Jeanie Johnston Tall Ship, Irish emigration culture

Jeanie Johnston – Irish culture of emigration

Step aboard the Jeanie Johnston and get a sense of the experience of the millions of people who crossed the Atlantic Ocean in tall ships, seeking survival and hope in the “New World”.

The original Jeanie Johnston made 16 emigrant journeys to North America between 1847 and 1855, carrying over 2,500 people with no loss of life.

The ship is an authentic replica, built in Tralee, Co. Kerry. It has sailed to North America and to various ports in Europe.

Jeanie Johnston ship in Dublin
Jeanie Johnston tall ship in Dublin Liffey River

The Jeanie Johnston is one of Ireland’s most famous reminders of their culture of emigration and ferried thousands of Irishmen and women to and from the New World in search of a better life. It was also something of a charming ship and is full of unexpected details, here are some Jeanie Johnston facts for you before you step onboard.

Our expert guides bring history to life in a fascinating 50-minute tour of this beautiful ship. It is one of Dublin’s most popular attractions and it is just 20 minutes away from the Dublin Citi Hotel. Be sure to check their daily tours on their website as they change from season to season.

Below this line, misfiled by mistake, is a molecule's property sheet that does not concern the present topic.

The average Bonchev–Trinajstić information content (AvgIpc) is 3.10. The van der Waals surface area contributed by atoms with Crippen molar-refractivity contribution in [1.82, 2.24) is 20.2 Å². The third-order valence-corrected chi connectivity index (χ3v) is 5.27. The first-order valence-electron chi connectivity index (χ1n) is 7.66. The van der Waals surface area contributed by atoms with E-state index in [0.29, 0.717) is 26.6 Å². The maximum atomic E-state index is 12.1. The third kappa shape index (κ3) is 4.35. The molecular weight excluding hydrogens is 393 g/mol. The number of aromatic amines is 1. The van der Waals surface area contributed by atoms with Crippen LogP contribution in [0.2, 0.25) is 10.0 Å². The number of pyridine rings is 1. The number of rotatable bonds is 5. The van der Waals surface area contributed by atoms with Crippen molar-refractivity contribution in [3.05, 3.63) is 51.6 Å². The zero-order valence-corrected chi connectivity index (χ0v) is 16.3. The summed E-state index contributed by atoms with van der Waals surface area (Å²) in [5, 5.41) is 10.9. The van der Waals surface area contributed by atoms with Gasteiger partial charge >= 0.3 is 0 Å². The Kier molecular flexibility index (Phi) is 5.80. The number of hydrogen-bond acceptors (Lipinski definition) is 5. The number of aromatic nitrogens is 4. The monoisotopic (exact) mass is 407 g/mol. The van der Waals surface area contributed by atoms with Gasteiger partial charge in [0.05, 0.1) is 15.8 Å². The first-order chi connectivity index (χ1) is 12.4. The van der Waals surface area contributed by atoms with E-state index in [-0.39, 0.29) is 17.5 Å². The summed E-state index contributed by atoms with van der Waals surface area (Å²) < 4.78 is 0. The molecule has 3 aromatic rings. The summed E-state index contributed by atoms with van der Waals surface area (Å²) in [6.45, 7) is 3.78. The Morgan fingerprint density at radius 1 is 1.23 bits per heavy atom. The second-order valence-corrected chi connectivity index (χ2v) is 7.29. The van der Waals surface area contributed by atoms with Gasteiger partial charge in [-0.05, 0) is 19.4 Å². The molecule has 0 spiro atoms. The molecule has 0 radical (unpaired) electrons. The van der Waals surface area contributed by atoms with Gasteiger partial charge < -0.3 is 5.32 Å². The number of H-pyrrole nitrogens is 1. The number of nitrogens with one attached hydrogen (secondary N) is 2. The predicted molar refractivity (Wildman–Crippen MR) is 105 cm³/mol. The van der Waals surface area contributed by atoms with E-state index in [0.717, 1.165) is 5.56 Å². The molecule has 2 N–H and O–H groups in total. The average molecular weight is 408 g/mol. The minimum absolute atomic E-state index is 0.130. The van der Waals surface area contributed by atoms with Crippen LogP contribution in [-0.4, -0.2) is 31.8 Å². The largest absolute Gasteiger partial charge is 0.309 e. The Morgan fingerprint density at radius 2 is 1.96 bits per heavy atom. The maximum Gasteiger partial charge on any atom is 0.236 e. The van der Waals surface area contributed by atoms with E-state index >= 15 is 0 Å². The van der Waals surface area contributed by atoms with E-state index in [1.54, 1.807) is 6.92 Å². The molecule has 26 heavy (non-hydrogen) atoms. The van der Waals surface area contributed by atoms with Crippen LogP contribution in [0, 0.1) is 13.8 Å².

History of the Jeanie Johnston

The original Jeanie Johnston was built in 1847 on the banks of the St. Lawrence River in Quebec City, Canada. Its architect was the Scottish-born shipbuilder and master craftsman John Munn. 

Jeanie Johnston tall ship
Jeanie Johnston Tall Ship

The 408-ton cargo ship was purchased in Liverpool by John Donovan and Sons of Tralee, Co.Kerry.

The original intention was for it to be a cargo ship but as the famine gripped Ireland, the demand for transport to North America became very large and so the company ran a successful trade bringing emigrants from Ireland to North America and returning with timbers bound for the ports of Europe.


  • The first place that the Jeanie Johnston sailed to with passengers was Quebec, Canada, and it had a lot of people on board. A total of 193 passengers joined in search of better lives and everyone (including the crew) made it safely to the other side.
  • Nobody has ever died on board the Jeanie Johnston.
  • There’s no denying that the journey from Ireland to America/Canada was a difficult one, spanning over seven weeks in less than ideal conditions. Many died making the passage, however, nobody ever died on board the Jeanie Johnston.
  • Before the Jeanie Johnston retired and became an integral part of Dublin’s cultural heritage scene, it ferried ex-pats to and from places like New York, Quebec, Baltimore and naturally Dublin. Over the course of its lifetime
  • When it was first bought by John Donovan, the gigantic boat was initially intended for shipping. However as things grew harder during the Famine and there was an increased demand for emigration, its focus eventually shifted and it began ferrying people instead of to the New World. However, on its return journeys from Canada or America, it would bring back timber to be sold in Europe.

 Opening Times

  • April – October: 10 a.m. – 7 p.m.
  • November – March: 11a.m – 3 p.m


  • Adult: €10.50
  • Seniors/Students: €9.50
  • Children: €6.00
  • Family: €26.00

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